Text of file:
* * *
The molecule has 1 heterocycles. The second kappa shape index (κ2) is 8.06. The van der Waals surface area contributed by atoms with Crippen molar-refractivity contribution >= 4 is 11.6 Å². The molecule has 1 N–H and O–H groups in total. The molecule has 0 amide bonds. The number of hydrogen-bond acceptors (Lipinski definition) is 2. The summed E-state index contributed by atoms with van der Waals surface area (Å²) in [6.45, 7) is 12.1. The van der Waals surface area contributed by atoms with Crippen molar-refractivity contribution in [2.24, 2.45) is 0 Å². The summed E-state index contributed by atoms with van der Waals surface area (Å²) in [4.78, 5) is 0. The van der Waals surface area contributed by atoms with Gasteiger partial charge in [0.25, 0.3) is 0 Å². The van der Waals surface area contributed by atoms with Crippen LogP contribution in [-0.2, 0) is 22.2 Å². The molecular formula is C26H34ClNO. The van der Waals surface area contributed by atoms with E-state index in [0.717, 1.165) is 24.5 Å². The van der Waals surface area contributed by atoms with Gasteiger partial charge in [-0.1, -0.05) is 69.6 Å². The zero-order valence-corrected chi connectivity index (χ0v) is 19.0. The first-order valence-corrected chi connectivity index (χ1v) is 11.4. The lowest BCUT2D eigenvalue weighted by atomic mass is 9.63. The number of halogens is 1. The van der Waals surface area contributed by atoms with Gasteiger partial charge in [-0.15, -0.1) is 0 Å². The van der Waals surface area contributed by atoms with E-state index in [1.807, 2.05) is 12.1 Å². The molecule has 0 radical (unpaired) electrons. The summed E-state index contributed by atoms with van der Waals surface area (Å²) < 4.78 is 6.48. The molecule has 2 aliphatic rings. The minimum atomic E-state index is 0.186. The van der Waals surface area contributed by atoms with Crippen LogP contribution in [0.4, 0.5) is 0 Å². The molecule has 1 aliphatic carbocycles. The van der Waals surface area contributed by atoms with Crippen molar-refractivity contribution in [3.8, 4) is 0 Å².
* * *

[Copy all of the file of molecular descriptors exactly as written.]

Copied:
The molecule has 1 heterocycles. The second kappa shape index (κ2) is 8.06. The van der Waals surface area contributed by atoms with Crippen molar-refractivity contribution >= 4 is 11.6 Å². The molecule has 1 N–H and O–H groups in total. The molecule has 0 amide bonds. The number of hydrogen-bond acceptors (Lipinski definition) is 2. The summed E-state index contributed by atoms with van der Waals surface area (Å²) in [6.45, 7) is 12.1. The van der Waals surface area contributed by atoms with Crippen molar-refractivity contribution in [2.24, 2.45) is 0 Å². The summed E-state index contributed by atoms with van der Waals surface area (Å²) in [4.78, 5) is 0. The van der Waals surface area contributed by atoms with Gasteiger partial charge in [0.25, 0.3) is 0 Å². The van der Waals surface area contributed by atoms with Crippen LogP contribution in [-0.2, 0) is 22.2 Å². The molecular formula is C26H34ClNO. The van der Waals surface area contributed by atoms with E-state index in [0.717, 1.165) is 24.5 Å². The van der Waals surface area contributed by atoms with Gasteiger partial charge in [-0.1, -0.05) is 69.6 Å². The zero-order valence-corrected chi connectivity index (χ0v) is 19.0. The first-order valence-corrected chi connectivity index (χ1v) is 11.4. The lowest BCUT2D eigenvalue weighted by atomic mass is 9.63. The number of halogens is 1. The van der Waals surface area contributed by atoms with Gasteiger partial charge in [-0.15, -0.1) is 0 Å². The van der Waals surface area contributed by atoms with E-state index in [1.807, 2.05) is 12.1 Å². The molecule has 0 radical (unpaired) electrons. The summed E-state index contributed by atoms with van der Waals surface area (Å²) < 4.78 is 6.48. The molecule has 2 aliphatic rings. The minimum atomic E-state index is 0.186. The van der Waals surface area contributed by atoms with Crippen LogP contribution in [0.4, 0.5) is 0 Å². The molecule has 1 aliphatic carbocycles. The van der Waals surface area contributed by atoms with Crippen molar-refractivity contribution in [3.8, 4) is 0 Å².